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When Demand Letters Go Too Far

Letters of formal notice are invaluable tools for creating cases, resolving disputes and much more. But, they can backfire and hold the sender and even his attorney liable for threats or demands that are legally inappropriate. Today we’ll cover some of the basics when demand letters go too far.

What is a warning letter for?

Many things fall under the umbrella of a “demand letter” for the purposes of this article: a cease and desist letter, notice of default, notice of violation, notice of violation, demand repair, etc. Request “letters” are usually written, but for the purposes of this article, I am also including unwritten requests (i.e. a phone call).

In a typical demand letter, the sender asks the recipient to stop doing something or take corrective action. Recipients often ignore these letters or respond and claim they have done nothing wrong. Even in these cases, it can be helpful to warn a party of wrongdoing to create a case. It may also satisfy a contractual requirement before the sender can take formal legal action.

For the rest of this article, I want to look at two examples of where demand letters go too far: extortion and breaches of attorney ethics.

When formal notices can become extortion

Extortion is generally a criminal offense depending on the state. I practice in California, where extortion is in our penal (criminal) code. Here is what the law says in part:

(a) Extortion is the obtaining of property or other consideration from another, with his consent, or the obtaining of an official act from a public officer, induced by an abusive use of force or fear, or under official law.

(b) For the purposes of this chapter, “consideration” means anything of value. . . .

Simply put, if someone uses an unwarranted threat of force or fear to obtain something of value, that is extortion. A clear example of potential extortion could be the threat to falsely report someone to the police for a crime if they don’t comply with a request. See Mendoza v. Hamzeh215 Cal.App.4th 799, 805 (2013):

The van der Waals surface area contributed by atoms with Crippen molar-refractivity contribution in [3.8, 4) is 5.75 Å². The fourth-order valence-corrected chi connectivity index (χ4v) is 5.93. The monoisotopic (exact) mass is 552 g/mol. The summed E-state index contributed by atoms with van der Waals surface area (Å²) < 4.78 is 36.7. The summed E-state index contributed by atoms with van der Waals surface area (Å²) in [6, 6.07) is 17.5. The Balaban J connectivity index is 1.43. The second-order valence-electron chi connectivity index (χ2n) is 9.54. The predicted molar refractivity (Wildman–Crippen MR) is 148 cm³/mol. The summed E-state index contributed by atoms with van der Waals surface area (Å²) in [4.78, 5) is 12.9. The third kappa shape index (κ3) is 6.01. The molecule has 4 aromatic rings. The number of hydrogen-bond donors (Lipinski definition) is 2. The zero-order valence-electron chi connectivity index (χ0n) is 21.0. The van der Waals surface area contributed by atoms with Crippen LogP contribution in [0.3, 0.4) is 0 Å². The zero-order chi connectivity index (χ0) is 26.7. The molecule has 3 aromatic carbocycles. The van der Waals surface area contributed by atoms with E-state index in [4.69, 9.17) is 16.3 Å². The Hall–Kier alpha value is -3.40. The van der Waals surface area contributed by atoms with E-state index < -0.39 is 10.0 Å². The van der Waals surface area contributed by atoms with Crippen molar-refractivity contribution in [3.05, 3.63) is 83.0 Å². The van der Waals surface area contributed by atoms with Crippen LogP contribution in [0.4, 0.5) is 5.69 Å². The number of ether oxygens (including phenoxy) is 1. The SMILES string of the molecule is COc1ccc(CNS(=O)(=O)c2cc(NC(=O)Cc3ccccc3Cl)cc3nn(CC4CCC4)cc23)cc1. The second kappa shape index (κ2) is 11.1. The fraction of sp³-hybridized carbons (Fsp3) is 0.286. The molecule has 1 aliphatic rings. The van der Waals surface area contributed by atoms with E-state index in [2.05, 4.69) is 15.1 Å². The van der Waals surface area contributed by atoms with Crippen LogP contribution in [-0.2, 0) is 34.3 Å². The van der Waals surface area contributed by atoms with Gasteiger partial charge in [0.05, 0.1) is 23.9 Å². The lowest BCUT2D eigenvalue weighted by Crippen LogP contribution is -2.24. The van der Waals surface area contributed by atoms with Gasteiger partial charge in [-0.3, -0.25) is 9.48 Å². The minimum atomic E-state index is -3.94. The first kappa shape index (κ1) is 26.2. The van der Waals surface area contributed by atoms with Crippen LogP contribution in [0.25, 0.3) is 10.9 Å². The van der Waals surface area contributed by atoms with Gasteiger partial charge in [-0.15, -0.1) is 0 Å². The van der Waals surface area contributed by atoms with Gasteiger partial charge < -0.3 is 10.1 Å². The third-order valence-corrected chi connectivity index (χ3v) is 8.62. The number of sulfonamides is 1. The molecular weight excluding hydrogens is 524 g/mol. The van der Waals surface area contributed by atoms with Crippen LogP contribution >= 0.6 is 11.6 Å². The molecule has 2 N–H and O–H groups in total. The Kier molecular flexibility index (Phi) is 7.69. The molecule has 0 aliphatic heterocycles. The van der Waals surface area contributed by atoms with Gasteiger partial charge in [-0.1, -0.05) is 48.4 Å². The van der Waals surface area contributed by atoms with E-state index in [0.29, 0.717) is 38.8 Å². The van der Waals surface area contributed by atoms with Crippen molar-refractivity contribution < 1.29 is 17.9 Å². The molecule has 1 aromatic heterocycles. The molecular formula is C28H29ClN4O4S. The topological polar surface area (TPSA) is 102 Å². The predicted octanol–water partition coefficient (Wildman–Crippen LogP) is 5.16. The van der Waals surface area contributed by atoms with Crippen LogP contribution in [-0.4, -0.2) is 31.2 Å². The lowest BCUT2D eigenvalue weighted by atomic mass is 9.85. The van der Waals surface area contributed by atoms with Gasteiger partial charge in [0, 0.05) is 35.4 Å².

“The threat to report a crime may constitute extortion even if the victim actually committed a crime. The threat to report a crime may in itself be legal. But when the threat to report a crime is accompanied by a demand for money, the threat becomes illegal whether or not the victim owes the money demanded.

This is a potential minefield for the cannabis industry. Cannabis is illegal at the federal level and may even be illegal at the state level. Our dispute resolution team has seen countless examples where parties and even attorneys have made demands that threaten to report the conduct to authorities (this is especially dangerous for attorneys, which I discuss below). This type of threat can result in liability for the party making the claim that they would not otherwise have faced.

Improper formal notices can violate legal ethics rules

In addition to general prohibitions on extortion, lawyers are not allowed to use threats of administrative or criminal sanctions to obtain an advantage in civil proceedings. This is true even before the applicant files a case. So, in addition to extortion issues, threatening to report someone to an agency or have them sued can lead to additional liability for a lawyer.

So what is appropriate in a demand letter?

Almost all demand letters make some kind of “threat”. Some are fine, some are not.

Let’s say a cannabis landlord demands that his tenant pay rent and threatens to sue for damages if he doesn’t. It’s usually a legitimate request. It would almost certainly be extortion if the landlord threatened to burn down the tenant’s house if the tenant did not pay.

Here’s a less clear example: the same landlord discovered that his tenant was violating cannabis regulations on the premises. He sent in a request for a cure and threatened to report it to the police and the cannabis agency and sue him if he didn’t. The threat of an action for damages is probably legitimate in many cases. But reporting threats could be prohibited by state prosecutor ethics rules.

The bottom line here is that there are areas where the demands are clearly inappropriate. Sometimes it can be hard to tell where to draw the line. A good attorney will be able to guide a client through the best course of action for making a claim. And a good lawyer will also be able to help a client determine what recourse they have when they receive an abusive request.

#Demand #Letters

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